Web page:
Study looks at bacteria to remove metals from mine-impacted water
Researchers at Penn State are refining a natural, low-cost process that will help remove some of the most abundant pollutants, such as iron, from mine-contaminated water.
"In this study we researched how quickly ferrous iron was oxidized under set conditions and found out what microbial species lived under these different conditions," said Bill Burgos, professor of environmental engineering at Penn State. "It's not only important to know how fast a particular treatment process might be but also which microbes are involved."
The team enriched iron-oxidizing bacteria from two acid mine drainage sites in Pennsylvania's Appalachian coal basin and then measured the rates of iron oxidation at low-pH values.
The two sites were Scalp Level, which displayed the highest rate of iron oxidation, and Brubaker Run, which displayed an average rate. Both are in Cambria County.
At each site, the researchers first collected acid mine drainage and surface sediments to be used as "seed" material for microbial enrichments.
"The sediment is the freshly deposited iron oxides that are classically indicative of mine drainage," Burgos said. "The sediments at Scalp Level hosted a different microbial community than the sediments at Brubaker Run."
Once in the lab, microbes were extracted from the sediment samples and then enriched using a no-flow, fed-batch bioreactor where ferrous iron was intermittently added to enhance the growth of iron-oxidizing bacteria.
After enrichment, each culture was divided for two sets of experiments, one that varied the pH and another that varied the iron concentration. Using the four reactors (two per site), the researchers measured rates of iron oxidation under different conditions, then compared DNA extracted from biomass samples, noting changes to microbial communities.
"The flow-through experiments allowed us to mimic an engineered bioreactor," Burgos said.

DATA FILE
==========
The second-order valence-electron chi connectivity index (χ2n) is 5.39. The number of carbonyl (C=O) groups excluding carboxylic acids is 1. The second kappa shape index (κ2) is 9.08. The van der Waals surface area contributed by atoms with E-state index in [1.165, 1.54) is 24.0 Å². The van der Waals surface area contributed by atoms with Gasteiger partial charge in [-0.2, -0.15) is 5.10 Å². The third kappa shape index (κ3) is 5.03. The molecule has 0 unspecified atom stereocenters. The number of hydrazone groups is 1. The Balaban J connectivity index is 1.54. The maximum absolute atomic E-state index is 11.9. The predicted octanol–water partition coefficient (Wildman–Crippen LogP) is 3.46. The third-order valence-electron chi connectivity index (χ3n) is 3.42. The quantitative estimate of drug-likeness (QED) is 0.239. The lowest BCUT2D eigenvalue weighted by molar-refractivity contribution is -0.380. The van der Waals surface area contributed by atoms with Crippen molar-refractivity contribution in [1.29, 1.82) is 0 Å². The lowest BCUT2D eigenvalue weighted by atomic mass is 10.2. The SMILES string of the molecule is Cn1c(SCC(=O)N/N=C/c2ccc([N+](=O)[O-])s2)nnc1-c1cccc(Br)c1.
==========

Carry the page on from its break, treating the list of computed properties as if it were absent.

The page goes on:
The results of these experiments, recently published in Applied and Environmental Microbiology, showed that different microbial communities enriched from the two sites maintained distinct traits inherited from their respective seed materials. Long-term operation of these two systems did not lead to the same, or even more similar, microbial communities.
However, all of the bioreactors did oxidize iron and remove it at very similar rates. This suggests that the performance of bioreactors for mine-water treatment may not be strongly dependent on the "microbial seed" used for reactor startup.
"It is a sequential process," Burgos said. "Each microbial community is acting as seeds for the next stage. Importantly, the rates of iron oxidation were essentially the same for the two sites, even though they varied dramatically in the field. What that means is you could go to any site and enrich these microbes in a bioreactor and they are all going to perform in a very similar way."
From these results, the team was also able to show that certain organisms did indeed do better under certain geochemical conditions.
"There were some organisms that did exceptionally well when the iron concentration was low," Burgos said. "And there were some organisms that did exceptionally well when the pH was very low, or conversely, they only did well when the pH was high."
The next step for the researchers is to partner with a mining company and build a larger pilot-scale system.
"When you have exceptionally low pH and exceptionally high iron concentrations, that's an expensive water to treat," Burgos said. "The conventional means of doing it are not the most efficient, and they are certainly not the most cost-effective. Biological low-pH iron oxidation is economical and can be seamlessly integrated into an acid mine drainage treatment system."